Castlevania II: Belmont’s Revenge, the second Gameboy entry in the series, builds on the foundation of Castlevania: The Adventure. By both refining its unique mechanics and taking more elements from the NES games, Konami created a solid and enjoyable portable Castlevania experience.
As in its predecessor, Castlevania II features two whip upgrades, the second of which allows you to shoot fireballs. However, only one type of enemy will now cause your whip to lose its upgrades, and two subweapons (the axe and holy water) have been added as well. You have more combat options, even while the game is somewhat less combat-focused than its predecessor. These options come in handy most often during the extremelly well thought-out and enjoyable boss battles. You are often rewarded with better offense if you can complete a stage without continuing, but you’re always given enough to get by.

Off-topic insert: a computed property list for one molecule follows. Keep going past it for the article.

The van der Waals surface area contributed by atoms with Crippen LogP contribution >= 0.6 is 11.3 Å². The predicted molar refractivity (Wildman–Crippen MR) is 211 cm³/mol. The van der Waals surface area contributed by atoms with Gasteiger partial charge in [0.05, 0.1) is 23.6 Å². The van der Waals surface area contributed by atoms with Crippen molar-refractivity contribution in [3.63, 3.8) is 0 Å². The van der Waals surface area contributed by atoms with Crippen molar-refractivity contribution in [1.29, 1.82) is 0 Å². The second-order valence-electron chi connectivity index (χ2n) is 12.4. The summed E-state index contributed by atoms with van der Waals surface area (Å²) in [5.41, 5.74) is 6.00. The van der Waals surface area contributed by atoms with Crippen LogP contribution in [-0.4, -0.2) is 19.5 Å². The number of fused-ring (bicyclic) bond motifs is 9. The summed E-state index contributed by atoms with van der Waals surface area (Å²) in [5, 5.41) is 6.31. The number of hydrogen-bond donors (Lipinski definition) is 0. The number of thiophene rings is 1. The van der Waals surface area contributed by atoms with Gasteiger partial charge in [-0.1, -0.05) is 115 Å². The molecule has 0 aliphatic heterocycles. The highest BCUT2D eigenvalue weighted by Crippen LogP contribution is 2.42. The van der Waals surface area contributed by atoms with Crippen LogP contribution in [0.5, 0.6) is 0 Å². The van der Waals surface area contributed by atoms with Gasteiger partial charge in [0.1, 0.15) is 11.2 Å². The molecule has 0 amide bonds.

The highlight of Castlevania II is its level design. You can choose to complete the first four levels in any order, and each has a very different feel. The game makes excellent use of the ropes that debuted in the original Gameboy Castlevania, adding fun wrinkles like pulley systems with multiple moving ropes. The result is the closest thing to a platforming challenge that you’re liable to find in a Castlevania game. Other cool innovations, such as using candles for light as well as to hold items, do a good job of riffing on what you would normally expect.
This is a challenging game, but a password system allows you to continue even if you turn the system off. The ability to try other stages if one is giving you problems also makes the game feel a lot more playable. The difficulty is nothing to scoff at, but it’s never unfair or arbitrary.
All told, I would consider Castlevania II: Belmont’s Revenge a hidden gem of the series. It’s not the longest game, but it’s a lot of fun, and I imagine many people skipped it due to the mediocrity of its prequel. If you like the slow-paced, NES-style Castlevania gameplay, this is a game you owe it to yourself to check out.